Status of the Circuit Court cases

On Dec. 12, 2023, the County Commission voted unanimously to formally repeal the Oct. 27, 2021 UDC amendment regarding hotel and motel room residential density. That effectively ended both Ramirez’s Circuit Court case and the one that Sax and his co-plaintiffs filed, except for a determination about attorneys’ fees.

Circuit Judge Hunter Carroll. Image from the 12th Judicial Circuit website

Circuit Judge Hunter Carroll, who issued the Aug. 21, 2023 ruling in favor of Ramirez, agreed on Jan. 22 to a motion from Ramirez’s attorney, Richard Grosso of Plantation, to allow for an extension of the “deadline for filings relative to the amount of reasonable attorneys’ fees and costs in this matter …”

In December 2023, Carroll formally deemed Ramirez the “prevailing party” in her complaint against the county and said that she was entitled to attorneys’ fees, but only from the county. He denied Grosso’s request for the award of attorneys’ fees from the developers of the proposed Calle Miramar hotel, citing Florida law.

The due date for the filings in regard to the costs and fees was Feb. 12, Grosso continued in his Jan. 19 motion.

However, Grosso wrote, “After conferral, the Plaintiff and Defendant [the county] have agreed that an extension of time until March 15, 2024 would, given the meeting schedule of the Board of County Commissioners, allow for a greater opportunity for the Plaintiff and Defendant to reach an agreement on the award and thus preclude the need the expenditure of further resources by the parties and judicial labor on this issue.”
Grosso added, “This motion, after conferral, is unopposed by either the County or the Intervenor.”

On Dec. 5, 2023, the attorneys for Sax and his fellow plaintiffs — the homeowners association for the condominium complex standing at 222 Beach Road, near the proposed site of the Calle Miramar hotel — and the Marina Del Sol Condominium Association — filed a motion, seeking an order from Judge Carroll declaring them the prevailing party in their lawsuit and, therefore, entitled to an award of attorneys’ fees and costs.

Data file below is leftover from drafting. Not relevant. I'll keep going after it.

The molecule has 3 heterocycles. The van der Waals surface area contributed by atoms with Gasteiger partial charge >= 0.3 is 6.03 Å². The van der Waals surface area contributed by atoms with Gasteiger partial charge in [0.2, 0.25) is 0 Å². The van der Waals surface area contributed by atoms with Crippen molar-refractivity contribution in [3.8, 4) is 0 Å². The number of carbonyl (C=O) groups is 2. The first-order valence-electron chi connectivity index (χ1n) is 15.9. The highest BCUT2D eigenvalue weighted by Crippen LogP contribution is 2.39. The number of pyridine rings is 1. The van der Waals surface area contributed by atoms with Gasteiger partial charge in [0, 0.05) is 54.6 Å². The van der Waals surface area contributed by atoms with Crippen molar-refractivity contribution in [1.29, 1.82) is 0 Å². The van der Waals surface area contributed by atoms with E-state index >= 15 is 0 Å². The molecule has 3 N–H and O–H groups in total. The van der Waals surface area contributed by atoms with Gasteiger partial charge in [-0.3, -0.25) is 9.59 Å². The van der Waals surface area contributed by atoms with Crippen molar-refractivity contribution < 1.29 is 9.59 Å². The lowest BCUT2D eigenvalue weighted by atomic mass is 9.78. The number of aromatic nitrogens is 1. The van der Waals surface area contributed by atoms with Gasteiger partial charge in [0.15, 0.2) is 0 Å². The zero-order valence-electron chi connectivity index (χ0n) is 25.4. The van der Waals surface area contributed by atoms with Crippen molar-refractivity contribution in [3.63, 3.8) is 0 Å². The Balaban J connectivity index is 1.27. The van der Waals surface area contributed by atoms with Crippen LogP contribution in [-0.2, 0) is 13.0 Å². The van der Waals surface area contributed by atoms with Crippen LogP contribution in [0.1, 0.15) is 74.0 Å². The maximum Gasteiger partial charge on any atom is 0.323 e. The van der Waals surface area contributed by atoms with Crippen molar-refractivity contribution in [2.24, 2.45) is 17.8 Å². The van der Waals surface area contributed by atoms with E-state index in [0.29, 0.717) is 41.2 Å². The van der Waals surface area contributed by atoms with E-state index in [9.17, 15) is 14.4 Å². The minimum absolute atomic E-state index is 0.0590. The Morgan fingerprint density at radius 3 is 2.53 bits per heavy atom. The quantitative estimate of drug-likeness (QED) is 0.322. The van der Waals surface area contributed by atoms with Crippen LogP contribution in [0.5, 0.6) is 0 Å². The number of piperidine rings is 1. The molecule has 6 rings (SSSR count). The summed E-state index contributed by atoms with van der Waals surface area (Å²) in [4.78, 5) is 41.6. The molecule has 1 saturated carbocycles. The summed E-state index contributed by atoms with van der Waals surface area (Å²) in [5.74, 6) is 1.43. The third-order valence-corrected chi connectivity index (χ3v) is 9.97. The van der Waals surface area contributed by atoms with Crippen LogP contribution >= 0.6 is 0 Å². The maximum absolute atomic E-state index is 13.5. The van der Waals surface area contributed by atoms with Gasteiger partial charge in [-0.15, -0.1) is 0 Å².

Marina Del Sol is directly east of the site of the proposed south Siesta hotel, whose developer is Gary Kompothecras, a Siesta businessman. Sax lives in Marina Del Sol.

David Smolker of the Tampa firm Smolker Matthews, is the principal attorney for Sax and the two homeowners associations.

Following a Jan. 16 case management conference, Judge Carroll issued the Final Judgment in the Sax case on Jan. 17, court records show.

In that order, Carroll noted, “The Court reserves jurisdiction to determine which parties area the prevailing party for purposes of section 163.3215(8)(c) [of the] Florida Statutes, and to award attorneys’ fees or costs or both.”

1 thought on “Two Siesta plaintiffs in hotel lawsuits establish new nonprofit organization to try to preserve quality of life for island residents, visitors and property owners”

  1. Ms Ramirez and Mr. Sax are our modern Don Quixotes, our Davids vs Goliath.
    I am amazed and impressed at their dedication. May the power be with them!
    Wishing them success in their joint venture. Please take care of yourselves.